Making an Effort

To listen is an effort, and just to hear is no merit. A duck hears also. – Igor Stravinsky


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1st August- Russian Greats- ASO, Vasily Petrenko and Simon Trpčeski

Orchestra: Adelaide Symphony Orchestra

Conductor: Vasily Petrenko

Piano: Simon Trpčeski

Venue: Festival Theatre, Adelaide Festival Centre

Concert Programme booklet and ticket. I wonder what Vasily Petrenko thinks of this look!

Concert Programme booklet and ticket. I wonder what Vasily Petrenko thinks of this look!

Rimsky-Korsakov: Capriccio Espagnol

Tchaikovsky: Piano concerto No. 1

Rachmaninov: Symphony No.1

Having decided to book tickets to spend Christmas 2014 in Adelaide with friends, the next thing I knew was that Vasily Petrenko and Simon Trpčeski were embarking on a New Zealand and Australia tour in the summer (well, the Southern Hemisphere winter). Being a big fan of these wonderful musicians, I wondered if I would be able to fit in a trip down under to see them performing in yet another city. (This would be the fourth city I have seen them perform in!) Of course, I managed to fit them in my summer schedule – my priorities are obviously skewed for this favourable outcome!

Arriving at Festival Theatre, I wondered where my seat was as I thought it was in the fifth row, but my seat was in row EE. Row EE turned out to be the very first row and I was seated to the left, so I would be able to have a very good view of the keyboard.

The concert started with Rimsky-Korsakov’s Capriccio Espagnol, a piece that I thought I was not so familiar with. It was easy to become entranced by the Spanish melodies. The music continued with brilliant moments for brass, solo violin and woodwind finally coming to celebratory climax.

Trpčeski and Petrenko teamed up for Tchaikovsky Piano Concerto No.1 which I had last heard them perform together with Liverpool Philharmonic at the White Nights concert before they recorded it together. There were quite a few moments as I watched soloist and conductor and thought, ‘This would make a great photo’ as Petrenko conducted and leant towards Trpčeski. The ‘Dream Team’ worked together seamlessly. It was wonderful to listen to the concerto with its familiar piano melody; familiarity did not breed contempt in this case. Watching Trpčeski’s hands on the piano sends my brain conflicting messages. When fingers move so swiftly, they seem like a blur but what you can hear in the music is heartfelt and precise. Where the melodies are more jovial, you definitely get a sense of playfulness in the performance. Making music so easy to connect to emotionally seems to be a Trpčeski signature. As usual, in some of the orchestral parts, Trpčeski took time to look into the audience, something I think he actively reminds himself of and doesn’t take for granted. Who can blame him? When I looked behind me later, I saw that the theatre was packed with around 2000 people. It’s wonderful to see artists obviously enjoy their performance and collaboration with the orchestra. Trpčeski at times seemed to sit back to take in the sound of the orchestra and couldn’t resist moving to the music. Trpčeski was joined by the principal cellist and concertmaster for the encore.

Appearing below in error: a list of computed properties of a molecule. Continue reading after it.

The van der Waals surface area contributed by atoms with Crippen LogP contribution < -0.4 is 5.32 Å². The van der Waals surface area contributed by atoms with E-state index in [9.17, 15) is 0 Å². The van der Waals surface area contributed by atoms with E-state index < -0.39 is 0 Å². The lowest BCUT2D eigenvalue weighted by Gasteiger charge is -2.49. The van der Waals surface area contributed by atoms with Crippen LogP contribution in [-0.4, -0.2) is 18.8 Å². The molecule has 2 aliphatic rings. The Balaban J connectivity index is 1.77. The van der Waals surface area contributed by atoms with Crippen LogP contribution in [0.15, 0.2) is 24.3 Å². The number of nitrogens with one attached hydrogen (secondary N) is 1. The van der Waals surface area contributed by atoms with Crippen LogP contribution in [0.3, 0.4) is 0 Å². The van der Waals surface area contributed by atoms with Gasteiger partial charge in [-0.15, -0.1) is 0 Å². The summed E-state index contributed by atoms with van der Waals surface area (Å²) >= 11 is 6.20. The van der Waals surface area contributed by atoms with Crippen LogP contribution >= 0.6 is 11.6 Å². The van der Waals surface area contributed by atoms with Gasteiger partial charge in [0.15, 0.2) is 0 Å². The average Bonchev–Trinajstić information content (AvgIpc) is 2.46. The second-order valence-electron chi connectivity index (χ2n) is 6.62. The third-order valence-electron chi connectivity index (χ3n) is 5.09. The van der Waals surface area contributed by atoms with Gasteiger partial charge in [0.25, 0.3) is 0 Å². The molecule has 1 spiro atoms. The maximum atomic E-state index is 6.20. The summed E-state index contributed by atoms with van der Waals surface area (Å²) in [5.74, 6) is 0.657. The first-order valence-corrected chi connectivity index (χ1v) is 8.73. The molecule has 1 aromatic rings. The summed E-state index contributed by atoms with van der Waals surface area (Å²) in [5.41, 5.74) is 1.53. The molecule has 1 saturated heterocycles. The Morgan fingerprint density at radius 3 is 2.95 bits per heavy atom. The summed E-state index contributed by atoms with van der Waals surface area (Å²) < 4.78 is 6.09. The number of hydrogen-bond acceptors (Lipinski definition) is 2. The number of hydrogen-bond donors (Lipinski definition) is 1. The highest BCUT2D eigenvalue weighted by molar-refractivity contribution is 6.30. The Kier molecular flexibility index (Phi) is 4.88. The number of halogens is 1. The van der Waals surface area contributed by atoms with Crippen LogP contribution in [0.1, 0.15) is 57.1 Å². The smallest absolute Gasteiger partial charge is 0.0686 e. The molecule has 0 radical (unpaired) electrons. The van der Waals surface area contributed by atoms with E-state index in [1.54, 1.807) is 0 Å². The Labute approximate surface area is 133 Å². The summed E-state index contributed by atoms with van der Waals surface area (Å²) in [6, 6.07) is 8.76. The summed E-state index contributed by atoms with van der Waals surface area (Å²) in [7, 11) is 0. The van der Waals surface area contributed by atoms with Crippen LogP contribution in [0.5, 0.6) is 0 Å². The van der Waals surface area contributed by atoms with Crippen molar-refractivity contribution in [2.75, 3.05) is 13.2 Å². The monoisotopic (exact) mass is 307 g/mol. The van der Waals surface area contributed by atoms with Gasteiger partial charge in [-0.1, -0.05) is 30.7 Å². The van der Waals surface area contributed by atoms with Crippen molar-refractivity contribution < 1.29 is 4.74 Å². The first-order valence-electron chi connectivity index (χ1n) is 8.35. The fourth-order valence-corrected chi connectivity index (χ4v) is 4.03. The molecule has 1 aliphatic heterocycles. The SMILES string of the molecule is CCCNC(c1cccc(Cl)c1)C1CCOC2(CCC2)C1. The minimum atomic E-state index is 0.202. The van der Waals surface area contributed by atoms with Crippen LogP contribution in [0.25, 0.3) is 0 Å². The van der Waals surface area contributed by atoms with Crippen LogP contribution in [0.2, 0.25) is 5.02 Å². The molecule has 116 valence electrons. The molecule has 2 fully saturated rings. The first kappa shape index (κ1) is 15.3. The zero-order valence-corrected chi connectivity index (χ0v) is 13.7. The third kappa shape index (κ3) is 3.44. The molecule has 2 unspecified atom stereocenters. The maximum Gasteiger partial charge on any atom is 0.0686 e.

Spotify: Vasily Petrenko, Simon Trpčeski, Royal Liverpool Philharmonic Orchestra: Tchaikovsky piano concertos 1 & 2 

I’ll not write much about Rachmaninov Symphony No.1 as I just saw Petrenko conduct this in Liverpool at the White Nights concert. I did think he seemed to conduct with less sweeping movements compared to in Liverpool – but I may put this down to a change in my perspective from a very different seat! I also guess that naturally a conductor will differentiate with orchestras just as a teacher does with their classes.

Spotify: Vasily Petrenko, Royal Liverpool Philharmonic Orchestra : Rachmaninov Symphony No.1

Adelaide Festival Centre which houses Festival Theatre. To the right, you can see Adelaide Oval behind which is on the other side of River Torrens, where cricket and Australian Rules Football is played.

Adelaide Festival Centre which houses Festival Theatre. To the right, you can see Adelaide Oval behind which is on the other side of River Torrens, where cricket and Australian Rules Football is played.

I did take the opportunity to wait around by the artist’s entrance at the back of the building to see if I could say ‘Hello!’ to Trpčeski and Petrenko. I had nearly given up, when they finally appeared and I was greeted with a big hug from Simon and was introduced to his wife and (very cute) daughter. Vasily asked if I would see them perform in Melbourne, which I confessed had been my original plan, but due to holiday with friends and returning to work, was not to be. It was very nice of him to try to convince me to change my travel plans! I really love seeing these two musicians perform, separately and even better, together. I am not sure when I’ll see them next. I really should have convinced them to come to Hong Kong!

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2nd July, 2015 White Nights Concert – RLPO, Vasily Petrenko, Alexandru Tomescu

Orchestra: Royal Liverpool Philharmonic Orchestra